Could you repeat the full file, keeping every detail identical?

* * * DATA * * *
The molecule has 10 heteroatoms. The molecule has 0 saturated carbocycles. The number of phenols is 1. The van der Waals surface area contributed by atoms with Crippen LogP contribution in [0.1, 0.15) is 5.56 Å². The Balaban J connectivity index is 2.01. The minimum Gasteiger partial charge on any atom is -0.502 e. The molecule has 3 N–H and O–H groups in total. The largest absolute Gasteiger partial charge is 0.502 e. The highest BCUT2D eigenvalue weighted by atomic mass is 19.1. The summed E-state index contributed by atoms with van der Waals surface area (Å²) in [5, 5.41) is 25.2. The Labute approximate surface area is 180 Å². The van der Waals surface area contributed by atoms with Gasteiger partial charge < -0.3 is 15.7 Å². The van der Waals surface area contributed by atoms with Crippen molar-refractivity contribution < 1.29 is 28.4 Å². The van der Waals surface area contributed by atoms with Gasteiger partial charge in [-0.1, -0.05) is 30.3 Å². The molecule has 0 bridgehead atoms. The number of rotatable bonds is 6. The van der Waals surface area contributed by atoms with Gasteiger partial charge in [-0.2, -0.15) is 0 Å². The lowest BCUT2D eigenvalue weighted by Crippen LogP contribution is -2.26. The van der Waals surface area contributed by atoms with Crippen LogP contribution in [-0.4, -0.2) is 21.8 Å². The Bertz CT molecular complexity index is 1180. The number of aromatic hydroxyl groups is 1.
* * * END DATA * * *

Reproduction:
The molecule has 10 heteroatoms. The molecule has 0 saturated carbocycles. The number of phenols is 1. The van der Waals surface area contributed by atoms with Crippen LogP contribution in [0.1, 0.15) is 5.56 Å². The Balaban J connectivity index is 2.01. The minimum Gasteiger partial charge on any atom is -0.502 e. The molecule has 3 N–H and O–H groups in total. The largest absolute Gasteiger partial charge is 0.502 e. The highest BCUT2D eigenvalue weighted by atomic mass is 19.1. The summed E-state index contributed by atoms with van der Waals surface area (Å²) in [5, 5.41) is 25.2. The Labute approximate surface area is 180 Å². The van der Waals surface area contributed by atoms with Gasteiger partial charge < -0.3 is 15.7 Å². The van der Waals surface area contributed by atoms with Crippen molar-refractivity contribution < 1.29 is 28.4 Å². The van der Waals surface area contributed by atoms with Gasteiger partial charge in [-0.1, -0.05) is 30.3 Å². The molecule has 0 bridgehead atoms. The number of rotatable bonds is 6. The van der Waals surface area contributed by atoms with Gasteiger partial charge in [-0.2, -0.15) is 0 Å². The lowest BCUT2D eigenvalue weighted by Crippen LogP contribution is -2.26. The van der Waals surface area contributed by atoms with Crippen LogP contribution in [-0.4, -0.2) is 21.8 Å². The Bertz CT molecular complexity index is 1180. The number of aromatic hydroxyl groups is 1.